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Demo Memo: Almost a third of nation's eligible workers idle by labor accounts

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Seems like a lot of folks got their big break or are banking on a lucky streak

Or is the inactivity among America's unemployed something we've been expecting?

More than 87 million Americans aged 16 or older did not work in 2014, nor did they look for work—17 million more than in 2004. Nonworkers grew from 31 to 35 percent of the adult population during those years. What's behind the increase? A big factor is the baby-boom generation, which is inflating the number of retirees. The Bureau of Labor Statistics calls this the "age effect." Here are the four types of nonworking adults...

Slacker?: Hey Don't Look at Me! I put my time in at the Patent Office.

  • The number of adults not in the labor force because they are retired climbed from 31 million to 39 million between 2004 and 2014. Most are aged 65 or older.
  • The number of adults not in the labor force because they are ill or disabled climbed from 12  million to 16 million between 2004 and 2014. Most are aged 55 or older, but a substantial 45 percent are aged 25 to 54.
  • The number of adults not in the labor force because they are in school climbed from 11 million to 16 million between 2004 and 2014. Most are aged 16 to 24.
  • The number of adults not in the labor force because they are caring for home and family was 13.5 million in 2014, the same as in 2004. Two out of three are women aged 25 to 54.

Source: Bureau of Labor Statistics, People Who Are Not In the Labor Force: Why Aren't They Working?

From Demo Memo by Cheryl Russell  http://demomemo.blogspot.com/

Russell is a demographer and the editorial director of New Strategist Publications. She is the former editor-in-chief of American Demographics magazine (then located in Ithaca) and The Boomer Report. She is the author of Bet You Didn't Know and other books on demographic trends. She holds a master's degree in sociology/demography from Cornell University.

Last Updated on Tuesday, 05 January 2016 19:54
 

Reserved for Peter Potenza, always

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FOREVER POTENZA: Bollywood star Priya Gopal poses with the sign made for Peter Potenza, which guarded his parking space at Castaways on Taughannock Blvd., until his death in August. Priya dressed down in Pete's honor and wore no make-up in mournful respect. The star rarely avails herself to the public without chic cosmetics and couture. She is now on tour with Lady Gaga.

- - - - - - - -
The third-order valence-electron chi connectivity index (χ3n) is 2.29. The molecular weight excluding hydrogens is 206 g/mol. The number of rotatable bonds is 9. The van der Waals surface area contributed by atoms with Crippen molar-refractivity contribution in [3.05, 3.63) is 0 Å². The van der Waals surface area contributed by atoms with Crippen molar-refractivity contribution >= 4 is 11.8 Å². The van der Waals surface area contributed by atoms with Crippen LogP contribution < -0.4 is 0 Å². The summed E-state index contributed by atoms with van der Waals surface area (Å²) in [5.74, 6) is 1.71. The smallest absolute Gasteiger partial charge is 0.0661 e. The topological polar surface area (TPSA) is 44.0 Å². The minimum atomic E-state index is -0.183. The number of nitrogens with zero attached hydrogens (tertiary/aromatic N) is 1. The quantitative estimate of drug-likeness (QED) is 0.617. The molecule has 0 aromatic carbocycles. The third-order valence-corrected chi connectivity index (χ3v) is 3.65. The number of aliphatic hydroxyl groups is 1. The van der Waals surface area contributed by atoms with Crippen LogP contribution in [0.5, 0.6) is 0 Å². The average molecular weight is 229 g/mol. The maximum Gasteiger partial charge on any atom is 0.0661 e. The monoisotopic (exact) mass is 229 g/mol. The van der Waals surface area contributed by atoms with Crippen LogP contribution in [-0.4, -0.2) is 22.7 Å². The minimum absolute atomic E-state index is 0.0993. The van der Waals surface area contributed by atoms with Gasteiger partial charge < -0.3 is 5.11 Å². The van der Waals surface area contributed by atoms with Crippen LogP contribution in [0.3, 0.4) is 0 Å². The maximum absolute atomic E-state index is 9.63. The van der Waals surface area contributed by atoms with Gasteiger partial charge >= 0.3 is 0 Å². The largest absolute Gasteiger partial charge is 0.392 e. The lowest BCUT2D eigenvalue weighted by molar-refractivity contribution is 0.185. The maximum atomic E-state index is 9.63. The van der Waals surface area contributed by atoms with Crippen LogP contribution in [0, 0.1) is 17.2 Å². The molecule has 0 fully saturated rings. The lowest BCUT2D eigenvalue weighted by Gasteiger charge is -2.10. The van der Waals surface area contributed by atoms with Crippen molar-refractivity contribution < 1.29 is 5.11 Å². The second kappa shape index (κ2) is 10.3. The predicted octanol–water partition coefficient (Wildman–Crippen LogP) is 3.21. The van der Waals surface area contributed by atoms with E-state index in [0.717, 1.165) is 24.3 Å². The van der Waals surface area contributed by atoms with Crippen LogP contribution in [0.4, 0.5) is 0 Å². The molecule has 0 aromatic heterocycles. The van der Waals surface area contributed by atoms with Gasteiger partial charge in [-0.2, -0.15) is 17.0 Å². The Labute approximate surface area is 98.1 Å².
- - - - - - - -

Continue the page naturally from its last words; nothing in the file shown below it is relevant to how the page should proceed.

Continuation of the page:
Tiny Town, USA – Peter Potenza will no longer announce his presence with a door swinging open, a pause, then a shadow and the clacking of his metal cane -- a signature sound he hated but endured -- then that wizened head, the nearly crippled body and a mind full of keen observation, dark humor and a raspy voice like an oyster shell getting shucked, and a tongue as sharp as the blade. A god had just entered the room, a philosopher king, somebody who, once known, could not be forgotten. Peter died Aug. 9, 2010. 

Memory: Peter, of advanced but eternal age, was making goo-goo eyes at one or another waitress or barrista in a local watering hole when a fire alarm sounded. The staff was worried. There wasn't a fire, but naturally everyone was obliged to leave. What to do with Peter? Best thing was to just keep an eye on him.

By the time Peter hobbled to the doorway -- a long hobble for sure -- the all-clear was given by the fire chief. Just then, I walked into the lobby. Having seen the fire trucks I wondered if Peter was in the place and doing just that, struggling to get out.

There he was in the entrance way, exhausted, half pissed-off yet amused by the irony of it. He greeted me in his usual manner, which was kindly and cutting at once. 

He had a long trip back to the bar so I offered Peter, who eschewed wheelchairs, a free ride on a baggage cart. He agreed although staff of the joint, a local chain hotel operation, wondered if it violated some Byzantine safety code corporate had dreamt up for the place every other week or so.

"Fuck im," Peter said, and he meant corporate, not staff. And I wheeled him, quite happily, back to his throne at the "lounge" on the baggage cart. The soft parade was greeted with laughter and applause.